Apple scab is a serious problem in humid climates, and McIntosh is very susceptible. Lesions occur on both leaves and fruit.

Apple scab is a serious problem in humid climates, and McIntosh is very susceptible. Lesions occur on both leaves and fruit.

PHOTO COURTESY OF GEORGE SUNDIN

Apple growers have three new fungicides they can use to control apple scab, and Dr. George Sundin would like to see growers keep them.

“Use full covers and full rates,” he said. “Kill the pathogen. Resistance management is resistance prevention.”

Sundin, who is Michigan State University’s tree fruit pathologist, spoke to growers at several events this winter.

“We can’t afford to lose good fungicides every seven years,” he told them.

“The chemical companies have invested a lot of money in these new fungicides, and they say they don’t have anything new in the pipeline. We want to save these, so they’ll still be effective in 20 years.”

Growers got the strobilurin fungicides (such as Flint) in 1999, and by 2008, Sundin’s lab had detected resistance to them. The industry got the first succinate dehydrogenase fungicide Pristine (pyraclostrobin and boscalid) for cherry in 2004, and by 2011, resistance to it appeared in the cherry leaf spot pathogen.

The new fungicides are: Fontelis (penthiopyrad) from Dupont; Merivon (Xemium and pyraclostrobin) from BASF; and Luna Tranquility (fluopyram and pyrimethanil) from Bayer. All have new labels in 2013. These materials should be used no more than twice during a season, targeting the stage from pink to petal fall. They should be part of a full fungicide spray program, beginning with an early attack on overwintering inoculum, to achieve total suppression of primary scab by petal fall, and continuing with a protectant fungicide cover spray program designed to end the season with low levels of scab on leaves when they fall from the trees.

The program Sundin recommends starts with urea application in fall or early spring. Applying 40 pounds of urea in 100 gallons of water, and 100 gallons per acre, will reduce the spore level. Flail mowing is another possibility, as chopping the leaves disrupts scab lesions on the leaves that will release spores in spring.

Sundin said scab pressure during the growing season depends greatly on the level of inoculum in spring. If 20 percent of the leaves have lesions in the fall, there will be 7,000 times as many spores ready to infect new ­tissue than if the orchard has 1 percent infected leaves, he said.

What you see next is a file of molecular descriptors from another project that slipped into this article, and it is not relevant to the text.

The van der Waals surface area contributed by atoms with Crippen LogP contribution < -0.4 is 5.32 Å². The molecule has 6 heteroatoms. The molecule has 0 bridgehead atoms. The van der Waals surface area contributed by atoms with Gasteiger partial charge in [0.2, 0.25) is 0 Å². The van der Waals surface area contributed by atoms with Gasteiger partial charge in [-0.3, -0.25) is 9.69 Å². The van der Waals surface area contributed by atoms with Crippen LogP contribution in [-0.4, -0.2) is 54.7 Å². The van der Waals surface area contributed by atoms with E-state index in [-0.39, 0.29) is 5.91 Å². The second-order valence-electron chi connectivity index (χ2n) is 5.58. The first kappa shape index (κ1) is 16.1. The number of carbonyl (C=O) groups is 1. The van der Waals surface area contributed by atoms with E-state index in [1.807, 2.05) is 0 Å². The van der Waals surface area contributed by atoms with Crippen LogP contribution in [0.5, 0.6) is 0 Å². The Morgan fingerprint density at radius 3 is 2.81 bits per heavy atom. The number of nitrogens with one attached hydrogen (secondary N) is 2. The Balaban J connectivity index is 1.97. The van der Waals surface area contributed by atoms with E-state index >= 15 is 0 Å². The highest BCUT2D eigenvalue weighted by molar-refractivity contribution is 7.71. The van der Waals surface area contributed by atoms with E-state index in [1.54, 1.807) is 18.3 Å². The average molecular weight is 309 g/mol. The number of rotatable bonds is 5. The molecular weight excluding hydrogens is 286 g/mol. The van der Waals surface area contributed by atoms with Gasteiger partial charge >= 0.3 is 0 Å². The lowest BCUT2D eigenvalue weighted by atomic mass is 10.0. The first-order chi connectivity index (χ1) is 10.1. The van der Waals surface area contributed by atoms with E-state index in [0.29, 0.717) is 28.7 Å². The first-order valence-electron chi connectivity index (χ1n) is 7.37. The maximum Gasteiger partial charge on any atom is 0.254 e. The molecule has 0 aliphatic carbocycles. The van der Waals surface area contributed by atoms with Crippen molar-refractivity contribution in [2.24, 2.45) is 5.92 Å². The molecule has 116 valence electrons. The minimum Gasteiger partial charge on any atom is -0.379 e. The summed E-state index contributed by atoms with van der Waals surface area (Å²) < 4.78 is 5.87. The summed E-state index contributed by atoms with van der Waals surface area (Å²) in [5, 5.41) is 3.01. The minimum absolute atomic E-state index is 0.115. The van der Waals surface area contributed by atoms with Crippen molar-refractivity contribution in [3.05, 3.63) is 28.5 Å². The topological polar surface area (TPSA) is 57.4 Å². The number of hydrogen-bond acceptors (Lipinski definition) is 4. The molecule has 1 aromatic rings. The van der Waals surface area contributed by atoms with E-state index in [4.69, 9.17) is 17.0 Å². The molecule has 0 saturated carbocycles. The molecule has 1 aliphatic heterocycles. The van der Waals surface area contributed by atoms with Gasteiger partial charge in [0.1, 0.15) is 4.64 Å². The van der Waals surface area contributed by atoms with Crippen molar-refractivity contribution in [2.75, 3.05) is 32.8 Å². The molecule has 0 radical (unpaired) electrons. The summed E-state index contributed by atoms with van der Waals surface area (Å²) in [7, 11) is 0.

At green tip, growers should spray with protectant fungicides such as captan and EBDCs like manzate, mixed together at a rate of three pounds of each, with copper, if they choose, which also adds some fireblight protection. Captan or EBDCs should be tank mixed into every spray aimed at apple scab all through the season, he said, being mindful there are limits stated on the label for how many pounds can be applied and how close to harvest they can be applied.

The period from pink to petal fall is the time of highest scab pressure, he said. Temperatures are rising, spore release is peaking, and new tender tissue is emerging and expanding rapidly. Weather may be rainy, very conducive to the growth of scab organisms, and orchard conditions can make spraying difficult.

When growers ask Sundin about curative properties or back action of fungicides, he tells them, “Don’t think about it.”

Where they get into trouble—and jeopardize the effectiveness of their fungicides—is when they allow scab to get away from them and then apply good fungicides to high levels of inoculum, he warned. This gives the organism a good chance to generate potentially resistant spores.

He thinks resistance comes in part from allowing populations to build too high, extending spray intervals, getting inadequate coverage, and teasing the organism with less than totally lethal rates.

Sundin also reminded growers that some of the new materials are premixes the companies developed to make sure growers applied more than a single fungicide, to avoid resistance development. But, since apple scab in Michigan is already resistant to one part of the mixture, growers need to treat them as if they were single products and make their own tank mixes using EBDCs and captan.

These protectant materials have never fostered scab-resistant strains, and some growers still rely on them totally for their apple scab fungicide program.